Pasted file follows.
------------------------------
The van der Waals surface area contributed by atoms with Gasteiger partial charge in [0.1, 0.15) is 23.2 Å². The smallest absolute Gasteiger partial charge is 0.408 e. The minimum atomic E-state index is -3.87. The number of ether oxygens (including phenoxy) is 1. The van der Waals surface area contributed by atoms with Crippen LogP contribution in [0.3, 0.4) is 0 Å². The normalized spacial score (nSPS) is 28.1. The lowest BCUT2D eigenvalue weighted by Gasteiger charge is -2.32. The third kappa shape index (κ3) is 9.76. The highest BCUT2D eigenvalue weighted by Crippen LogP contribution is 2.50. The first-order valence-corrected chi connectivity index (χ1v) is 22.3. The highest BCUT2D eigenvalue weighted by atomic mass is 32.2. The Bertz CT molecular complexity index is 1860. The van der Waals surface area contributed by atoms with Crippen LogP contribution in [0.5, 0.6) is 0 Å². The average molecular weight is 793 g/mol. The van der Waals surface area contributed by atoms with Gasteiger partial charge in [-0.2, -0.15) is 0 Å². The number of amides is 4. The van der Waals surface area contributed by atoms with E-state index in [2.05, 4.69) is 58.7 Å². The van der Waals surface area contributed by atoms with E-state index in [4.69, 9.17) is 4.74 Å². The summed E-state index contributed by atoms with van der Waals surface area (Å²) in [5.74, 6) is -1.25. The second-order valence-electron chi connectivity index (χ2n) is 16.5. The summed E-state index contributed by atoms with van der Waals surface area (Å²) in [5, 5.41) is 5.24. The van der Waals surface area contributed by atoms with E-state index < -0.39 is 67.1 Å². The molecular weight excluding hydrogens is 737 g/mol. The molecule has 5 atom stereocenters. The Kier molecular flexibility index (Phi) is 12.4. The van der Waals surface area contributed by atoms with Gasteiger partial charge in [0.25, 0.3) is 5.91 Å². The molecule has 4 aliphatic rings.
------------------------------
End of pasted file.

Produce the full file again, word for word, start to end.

The van der Waals surface area contributed by atoms with Gasteiger partial charge in [0.1, 0.15) is 23.2 Å². The smallest absolute Gasteiger partial charge is 0.408 e. The minimum atomic E-state index is -3.87. The number of ether oxygens (including phenoxy) is 1. The van der Waals surface area contributed by atoms with Crippen LogP contribution in [0.3, 0.4) is 0 Å². The normalized spacial score (nSPS) is 28.1. The lowest BCUT2D eigenvalue weighted by Gasteiger charge is -2.32. The third kappa shape index (κ3) is 9.76. The highest BCUT2D eigenvalue weighted by Crippen LogP contribution is 2.50. The first-order valence-corrected chi connectivity index (χ1v) is 22.3. The highest BCUT2D eigenvalue weighted by atomic mass is 32.2. The Bertz CT molecular complexity index is 1860. The van der Waals surface area contributed by atoms with Crippen LogP contribution in [0.5, 0.6) is 0 Å². The average molecular weight is 793 g/mol. The van der Waals surface area contributed by atoms with Gasteiger partial charge in [-0.2, -0.15) is 0 Å². The number of amides is 4. The van der Waals surface area contributed by atoms with E-state index in [2.05, 4.69) is 58.7 Å². The van der Waals surface area contributed by atoms with E-state index in [4.69, 9.17) is 4.74 Å². The summed E-state index contributed by atoms with van der Waals surface area (Å²) in [5.74, 6) is -1.25. The second-order valence-electron chi connectivity index (χ2n) is 16.5. The summed E-state index contributed by atoms with van der Waals surface area (Å²) in [5, 5.41) is 5.24. The van der Waals surface area contributed by atoms with E-state index < -0.39 is 67.1 Å². The molecular weight excluding hydrogens is 737 g/mol. The molecule has 5 atom stereocenters. The Kier molecular flexibility index (Phi) is 12.4. The van der Waals surface area contributed by atoms with Gasteiger partial charge in [0.25, 0.3) is 5.91 Å². The molecule has 4 aliphatic rings.